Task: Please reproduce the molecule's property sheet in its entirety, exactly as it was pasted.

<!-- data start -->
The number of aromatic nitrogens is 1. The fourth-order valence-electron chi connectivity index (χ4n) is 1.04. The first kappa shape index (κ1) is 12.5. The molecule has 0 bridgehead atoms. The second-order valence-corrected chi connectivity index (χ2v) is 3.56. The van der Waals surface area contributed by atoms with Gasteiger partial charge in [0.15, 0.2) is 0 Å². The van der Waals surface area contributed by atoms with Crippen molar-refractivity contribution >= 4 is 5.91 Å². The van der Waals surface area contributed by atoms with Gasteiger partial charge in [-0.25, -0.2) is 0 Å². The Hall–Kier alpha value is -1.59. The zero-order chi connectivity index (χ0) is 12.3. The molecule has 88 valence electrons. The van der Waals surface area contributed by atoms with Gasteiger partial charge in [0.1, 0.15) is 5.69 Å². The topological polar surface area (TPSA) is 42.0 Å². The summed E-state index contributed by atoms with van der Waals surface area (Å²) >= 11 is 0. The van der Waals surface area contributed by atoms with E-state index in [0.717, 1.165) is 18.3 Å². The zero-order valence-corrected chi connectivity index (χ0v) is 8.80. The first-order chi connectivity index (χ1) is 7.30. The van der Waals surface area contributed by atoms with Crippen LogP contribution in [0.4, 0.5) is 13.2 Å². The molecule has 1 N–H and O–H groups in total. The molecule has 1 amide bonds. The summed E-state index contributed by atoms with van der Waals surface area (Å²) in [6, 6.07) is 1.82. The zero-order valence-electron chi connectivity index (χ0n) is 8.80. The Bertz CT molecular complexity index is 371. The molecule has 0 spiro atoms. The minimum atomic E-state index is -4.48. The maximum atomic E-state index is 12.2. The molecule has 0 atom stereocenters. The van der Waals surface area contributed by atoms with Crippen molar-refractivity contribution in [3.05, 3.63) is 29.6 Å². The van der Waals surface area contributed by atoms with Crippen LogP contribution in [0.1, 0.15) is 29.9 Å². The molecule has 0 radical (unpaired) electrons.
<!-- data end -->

The number of aromatic nitrogens is 1. The fourth-order valence-electron chi connectivity index (χ4n) is 1.04. The first kappa shape index (κ1) is 12.5. The molecule has 0 bridgehead atoms. The second-order valence-corrected chi connectivity index (χ2v) is 3.56. The van der Waals surface area contributed by atoms with Gasteiger partial charge in [0.15, 0.2) is 0 Å². The van der Waals surface area contributed by atoms with Crippen molar-refractivity contribution >= 4 is 5.91 Å². The van der Waals surface area contributed by atoms with Gasteiger partial charge in [-0.25, -0.2) is 0 Å². The Hall–Kier alpha value is -1.59. The zero-order chi connectivity index (χ0) is 12.3. The molecule has 88 valence electrons. The van der Waals surface area contributed by atoms with Gasteiger partial charge in [0.1, 0.15) is 5.69 Å². The topological polar surface area (TPSA) is 42.0 Å². The summed E-state index contributed by atoms with van der Waals surface area (Å²) >= 11 is 0. The van der Waals surface area contributed by atoms with E-state index in [0.717, 1.165) is 18.3 Å². The zero-order valence-corrected chi connectivity index (χ0v) is 8.80. The first-order chi connectivity index (χ1) is 7.30. The van der Waals surface area contributed by atoms with Crippen LogP contribution in [0.4, 0.5) is 13.2 Å². The molecule has 1 N–H and O–H groups in total. The molecule has 1 amide bonds. The summed E-state index contributed by atoms with van der Waals surface area (Å²) in [6, 6.07) is 1.82. The zero-order valence-electron chi connectivity index (χ0n) is 8.80. The Bertz CT molecular complexity index is 371. The molecule has 0 spiro atoms. The minimum atomic E-state index is -4.48. The maximum atomic E-state index is 12.2. The molecule has 0 atom stereocenters. The van der Waals surface area contributed by atoms with Crippen molar-refractivity contribution in [3.05, 3.63) is 29.6 Å². The van der Waals surface area contributed by atoms with Crippen LogP contribution in [0.1, 0.15) is 29.9 Å². The molecule has 0 radical (unpaired) electrons.